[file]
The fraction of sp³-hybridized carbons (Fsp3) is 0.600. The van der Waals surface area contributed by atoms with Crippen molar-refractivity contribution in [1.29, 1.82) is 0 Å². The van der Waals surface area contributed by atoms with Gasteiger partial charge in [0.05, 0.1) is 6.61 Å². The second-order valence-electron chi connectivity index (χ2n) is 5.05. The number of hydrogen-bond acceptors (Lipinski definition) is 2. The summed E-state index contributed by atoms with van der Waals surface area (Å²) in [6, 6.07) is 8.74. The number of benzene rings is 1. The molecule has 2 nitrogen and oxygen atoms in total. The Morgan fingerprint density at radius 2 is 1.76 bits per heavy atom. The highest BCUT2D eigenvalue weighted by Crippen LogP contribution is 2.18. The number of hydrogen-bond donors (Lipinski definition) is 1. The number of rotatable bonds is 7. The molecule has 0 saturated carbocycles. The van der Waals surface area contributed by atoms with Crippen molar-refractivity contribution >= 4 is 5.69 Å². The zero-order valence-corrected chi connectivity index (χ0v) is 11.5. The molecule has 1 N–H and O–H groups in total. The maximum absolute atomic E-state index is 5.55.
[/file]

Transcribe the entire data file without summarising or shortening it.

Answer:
The fraction of sp³-hybridized carbons (Fsp3) is 0.600. The van der Waals surface area contributed by atoms with Crippen molar-refractivity contribution in [1.29, 1.82) is 0 Å². The van der Waals surface area contributed by atoms with Gasteiger partial charge in [0.05, 0.1) is 6.61 Å². The second-order valence-electron chi connectivity index (χ2n) is 5.05. The number of hydrogen-bond acceptors (Lipinski definition) is 2. The summed E-state index contributed by atoms with van der Waals surface area (Å²) in [6, 6.07) is 8.74. The number of benzene rings is 1. The molecule has 2 nitrogen and oxygen atoms in total. The Morgan fingerprint density at radius 2 is 1.76 bits per heavy atom. The highest BCUT2D eigenvalue weighted by Crippen LogP contribution is 2.18. The number of hydrogen-bond donors (Lipinski definition) is 1. The number of rotatable bonds is 7. The molecule has 0 saturated carbocycles. The van der Waals surface area contributed by atoms with Crippen molar-refractivity contribution >= 4 is 5.69 Å². The zero-order valence-corrected chi connectivity index (χ0v) is 11.5. The molecule has 1 N–H and O–H groups in total. The maximum absolute atomic E-state index is 5.55.